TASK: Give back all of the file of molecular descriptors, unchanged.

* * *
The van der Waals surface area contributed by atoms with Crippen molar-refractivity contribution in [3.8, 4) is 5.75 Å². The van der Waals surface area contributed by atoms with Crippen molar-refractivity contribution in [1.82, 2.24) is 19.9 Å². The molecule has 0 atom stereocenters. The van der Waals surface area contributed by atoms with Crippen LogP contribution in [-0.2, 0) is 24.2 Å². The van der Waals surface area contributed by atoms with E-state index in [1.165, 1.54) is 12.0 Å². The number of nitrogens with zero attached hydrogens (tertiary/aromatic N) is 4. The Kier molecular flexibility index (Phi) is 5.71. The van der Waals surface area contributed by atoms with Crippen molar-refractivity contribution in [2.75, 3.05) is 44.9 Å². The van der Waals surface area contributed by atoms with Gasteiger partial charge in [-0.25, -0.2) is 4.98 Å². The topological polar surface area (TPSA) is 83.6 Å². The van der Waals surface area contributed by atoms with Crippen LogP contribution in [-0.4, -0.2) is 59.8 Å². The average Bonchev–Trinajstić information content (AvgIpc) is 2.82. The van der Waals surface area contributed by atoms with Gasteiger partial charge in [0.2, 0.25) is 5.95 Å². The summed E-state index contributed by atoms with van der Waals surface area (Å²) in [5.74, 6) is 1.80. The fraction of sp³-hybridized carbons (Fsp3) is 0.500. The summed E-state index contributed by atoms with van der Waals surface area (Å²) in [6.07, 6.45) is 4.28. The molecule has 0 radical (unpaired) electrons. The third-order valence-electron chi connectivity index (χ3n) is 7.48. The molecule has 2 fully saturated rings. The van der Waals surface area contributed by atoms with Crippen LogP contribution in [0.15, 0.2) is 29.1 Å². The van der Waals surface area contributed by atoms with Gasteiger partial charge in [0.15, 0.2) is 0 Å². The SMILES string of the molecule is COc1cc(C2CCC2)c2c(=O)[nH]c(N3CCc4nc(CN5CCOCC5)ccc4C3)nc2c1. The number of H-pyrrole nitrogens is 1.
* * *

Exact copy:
The van der Waals surface area contributed by atoms with Crippen molar-refractivity contribution in [3.8, 4) is 5.75 Å². The van der Waals surface area contributed by atoms with Crippen molar-refractivity contribution in [1.82, 2.24) is 19.9 Å². The molecule has 0 atom stereocenters. The van der Waals surface area contributed by atoms with Crippen LogP contribution in [-0.2, 0) is 24.2 Å². The van der Waals surface area contributed by atoms with E-state index in [1.165, 1.54) is 12.0 Å². The number of nitrogens with zero attached hydrogens (tertiary/aromatic N) is 4. The Kier molecular flexibility index (Phi) is 5.71. The van der Waals surface area contributed by atoms with Crippen molar-refractivity contribution in [2.75, 3.05) is 44.9 Å². The van der Waals surface area contributed by atoms with Gasteiger partial charge in [-0.25, -0.2) is 4.98 Å². The topological polar surface area (TPSA) is 83.6 Å². The van der Waals surface area contributed by atoms with Crippen LogP contribution in [-0.4, -0.2) is 59.8 Å². The average Bonchev–Trinajstić information content (AvgIpc) is 2.82. The van der Waals surface area contributed by atoms with Gasteiger partial charge in [0.2, 0.25) is 5.95 Å². The summed E-state index contributed by atoms with van der Waals surface area (Å²) in [5.74, 6) is 1.80. The fraction of sp³-hybridized carbons (Fsp3) is 0.500. The summed E-state index contributed by atoms with van der Waals surface area (Å²) in [6.07, 6.45) is 4.28. The molecule has 0 radical (unpaired) electrons. The third-order valence-electron chi connectivity index (χ3n) is 7.48. The molecule has 2 fully saturated rings. The van der Waals surface area contributed by atoms with Crippen LogP contribution in [0.15, 0.2) is 29.1 Å². The van der Waals surface area contributed by atoms with Gasteiger partial charge in [0.15, 0.2) is 0 Å². The SMILES string of the molecule is COc1cc(C2CCC2)c2c(=O)[nH]c(N3CCc4nc(CN5CCOCC5)ccc4C3)nc2c1. The number of H-pyrrole nitrogens is 1.